RUSH: Here's Jen in Coram, New York. It's great to have you on the EIB Network. Hi.
CALLER: How are you doing, Rush?
RUSH: Just fine. Thank you.
CALLER: Great. I'm a commercial pilot, and I just want to say, every pilot I know would totally appreciate your Hu Jintao impression. When I was going for my instrument-check ride, my examiner was this crusty old Irish guy that everybody knows. His name was Frank. He had one great story after another about all the years of flying, and I was ready to take my check ride when he calls up.
We're in the plane. He calls up ATC [Air Traffic Control] and says, "We're ready to test to be active," and he recognizes the ATC's voice. The next thing I know, these two guys are talking to each other in the most ludicrous Chinese accents. (imitation) I nearly fell out of the plane laughing. You gotta understand: Every plane within a 50-mile radius could hear this exchange, and you could hear guys clicking on laughing, and it was just great.
RUSH: Are you telling me that an ATC, an Air Traffic Control employee, was actually engaging in this conversation with the fake Chinese?
CALLER: Yes. It was hilarious. It was hilarious, and the pilot --
RUSH: Leland Yee must not have heard about this.
CALLER: (laughing) No. You know, nobody would ever say anything to this guy.
RUSH: Everybody would know Frank?
CALLER: Oh, yeah. Yeah. Frank, he's a legend. He used to --
RUSH: Wait, wait, wait. In your world everybody knows Frank.
CALLER: Yeah, yeah, yeah.
RUSH: Frank's an instructor?
CALLER: He's what's known as a DME [Designated Mechanic Examiner]. He's an examiner, and he used to work in Africa chasing down poachers on this giant estate. He got shot at from poachers.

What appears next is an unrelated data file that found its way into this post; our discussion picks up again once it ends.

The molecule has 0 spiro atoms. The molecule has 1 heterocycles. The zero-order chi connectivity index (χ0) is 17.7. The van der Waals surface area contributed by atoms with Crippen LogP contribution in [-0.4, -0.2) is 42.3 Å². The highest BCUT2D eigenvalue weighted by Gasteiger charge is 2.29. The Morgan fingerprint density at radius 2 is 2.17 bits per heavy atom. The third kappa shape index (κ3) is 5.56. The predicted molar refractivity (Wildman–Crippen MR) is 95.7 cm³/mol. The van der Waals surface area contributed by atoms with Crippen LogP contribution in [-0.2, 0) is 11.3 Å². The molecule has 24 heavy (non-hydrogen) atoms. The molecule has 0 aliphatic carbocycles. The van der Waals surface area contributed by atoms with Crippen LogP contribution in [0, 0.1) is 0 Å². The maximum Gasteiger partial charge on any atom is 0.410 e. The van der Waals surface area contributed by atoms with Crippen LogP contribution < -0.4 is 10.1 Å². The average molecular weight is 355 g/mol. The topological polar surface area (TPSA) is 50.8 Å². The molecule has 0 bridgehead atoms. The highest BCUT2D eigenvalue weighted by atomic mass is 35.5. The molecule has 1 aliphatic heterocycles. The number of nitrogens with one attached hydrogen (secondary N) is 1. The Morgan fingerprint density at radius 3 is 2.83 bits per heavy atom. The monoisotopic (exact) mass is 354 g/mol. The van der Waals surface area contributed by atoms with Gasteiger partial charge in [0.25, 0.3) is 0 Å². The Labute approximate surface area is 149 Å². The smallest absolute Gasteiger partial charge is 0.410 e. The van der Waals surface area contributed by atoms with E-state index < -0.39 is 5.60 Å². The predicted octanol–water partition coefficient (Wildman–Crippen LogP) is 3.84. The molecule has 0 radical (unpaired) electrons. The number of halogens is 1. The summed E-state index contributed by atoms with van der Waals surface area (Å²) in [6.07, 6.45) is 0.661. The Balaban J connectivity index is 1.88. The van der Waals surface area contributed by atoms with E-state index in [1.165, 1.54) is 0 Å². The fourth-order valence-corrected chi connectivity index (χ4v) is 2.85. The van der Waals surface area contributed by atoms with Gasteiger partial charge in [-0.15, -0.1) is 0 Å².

RUSH: Okay. So when you do your...? What kind of airplane did you do your instrument-check ride in?
CALLER: I did that in a Cessna 172, and I did my commercial in a Piper Arrow.
RUSH: Okay, and what do you fly mostly now?
CALLER: Sea planes.
RUSH: Oh, really?
CALLER: Cessna 180s.
RUSH: Sea planes? You know what I've never understood -- I've heard it but I've never had it explained -- is "getting up on step."
CALLER: Oh, yeah. I have --
RUSH: What is "getting up on step"? I mean, you gotta do that to take off, right? What is it?
CALLER: Yeah, yeah. Again, you're clearing things. You know, you gotta watch for chop in the waves and stuff like that. I've always said, "The only thing I fear about flying is drowning."
RUSH: That's interesting. The one thing you fear about flying is drowning.
CALLER: Yeah. Like this Malaysian flight. Last week I was laughing with guys thinking that these two pilots had swiped this plane, but now they found wreckage. When they find those voice recorders, you're gonna find two guys trying desperately to save that plane. They did a 180 trying to get back to land. They just couldn't do. It's a tragic thing, I think.